The mere fact that a trade-mark is registered in the U. S. Patent Office can make no differ


The only advantage obtained by such registration is that the certificate of registration may be useful as evidence in establishing the date of adoption and use. Smith v. Reynolds, 3 O. S. 214; Browne on Trade-marks, sec. 381; Dutcher Temple Co., Commissioner of Patents, Decisions for 1871, p. 249. In this last case it was inferred that registry under the act supplied the place of long use at common law. But the Commissioner was wrong in supposing either that the mere fact of registry created any right that did not already exist, or that long use was absolutely essential at common law. Property in a trade-mark may be acquired by a week's use, even though the article marked with it has attained no special reputation under that designation. Hall v. Barrows, 4 De G., J. & S. 150; Glen & Hall Mnfg. Co. v. Hall, 61 N. Y. 226; McAndrews v. Bassett, 10 Jur. (N. S.) 550; High on Injunctions, sec. 672. "What time is required for the perfection of title?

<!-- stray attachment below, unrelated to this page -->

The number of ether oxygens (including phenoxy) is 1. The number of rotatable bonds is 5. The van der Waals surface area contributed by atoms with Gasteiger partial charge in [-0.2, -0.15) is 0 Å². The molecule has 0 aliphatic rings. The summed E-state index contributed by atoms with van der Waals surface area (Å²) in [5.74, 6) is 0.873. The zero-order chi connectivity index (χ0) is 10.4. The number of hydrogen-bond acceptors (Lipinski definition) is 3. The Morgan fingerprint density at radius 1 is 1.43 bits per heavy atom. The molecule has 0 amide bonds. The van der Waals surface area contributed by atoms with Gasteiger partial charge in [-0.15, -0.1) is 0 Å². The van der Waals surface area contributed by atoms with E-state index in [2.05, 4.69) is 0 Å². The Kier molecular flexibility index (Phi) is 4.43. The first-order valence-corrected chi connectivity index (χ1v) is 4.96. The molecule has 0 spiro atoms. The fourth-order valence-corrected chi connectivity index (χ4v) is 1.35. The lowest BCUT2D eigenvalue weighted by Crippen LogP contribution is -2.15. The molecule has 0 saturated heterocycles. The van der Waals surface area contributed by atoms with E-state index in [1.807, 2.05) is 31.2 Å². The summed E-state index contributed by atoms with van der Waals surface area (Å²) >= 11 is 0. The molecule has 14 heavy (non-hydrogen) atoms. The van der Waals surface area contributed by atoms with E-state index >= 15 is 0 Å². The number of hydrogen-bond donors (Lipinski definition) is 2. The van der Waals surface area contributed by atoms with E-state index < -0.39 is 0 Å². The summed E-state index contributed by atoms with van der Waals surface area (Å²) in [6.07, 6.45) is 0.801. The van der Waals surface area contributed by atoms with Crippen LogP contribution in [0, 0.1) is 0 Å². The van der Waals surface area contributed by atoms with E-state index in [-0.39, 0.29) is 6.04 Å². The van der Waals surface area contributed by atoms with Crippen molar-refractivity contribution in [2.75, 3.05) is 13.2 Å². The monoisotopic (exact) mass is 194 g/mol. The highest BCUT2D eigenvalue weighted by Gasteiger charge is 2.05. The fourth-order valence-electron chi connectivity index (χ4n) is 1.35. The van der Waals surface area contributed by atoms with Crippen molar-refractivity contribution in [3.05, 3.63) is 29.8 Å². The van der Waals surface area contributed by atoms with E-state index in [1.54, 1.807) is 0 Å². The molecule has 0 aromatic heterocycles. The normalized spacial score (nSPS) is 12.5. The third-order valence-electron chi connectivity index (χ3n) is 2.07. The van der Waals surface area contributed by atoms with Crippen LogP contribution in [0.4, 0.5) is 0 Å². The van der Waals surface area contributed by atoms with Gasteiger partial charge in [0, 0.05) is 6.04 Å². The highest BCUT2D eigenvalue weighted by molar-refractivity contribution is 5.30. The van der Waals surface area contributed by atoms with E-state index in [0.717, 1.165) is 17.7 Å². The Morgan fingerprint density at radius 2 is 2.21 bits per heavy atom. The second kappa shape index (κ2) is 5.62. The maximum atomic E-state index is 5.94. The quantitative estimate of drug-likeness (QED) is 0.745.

moment one who has selected a symbol to indicate his merchandise applies the mark to his goods, the act is complete. The avowal of his intention to adopt, his registration of the mark, and notice to the whole world, do not constitute adoption; but apply the mark to the articles for sale, and eo instanti, the act is complete." Browne on Trade-marks, sec. 52. That is, it is the adoption and actual use that creates the title, not the mere registration. Immediately a patent issues, the title to the invention is complete. The patentee may put away his patent in a closet, and never use the invention; but his right to exclude others from using it will remain in full vigor. This is not so with a trade-mark. If the registrant never uses it, there is no doubt that some one else may. Browne on Trade-marks, sec. 129.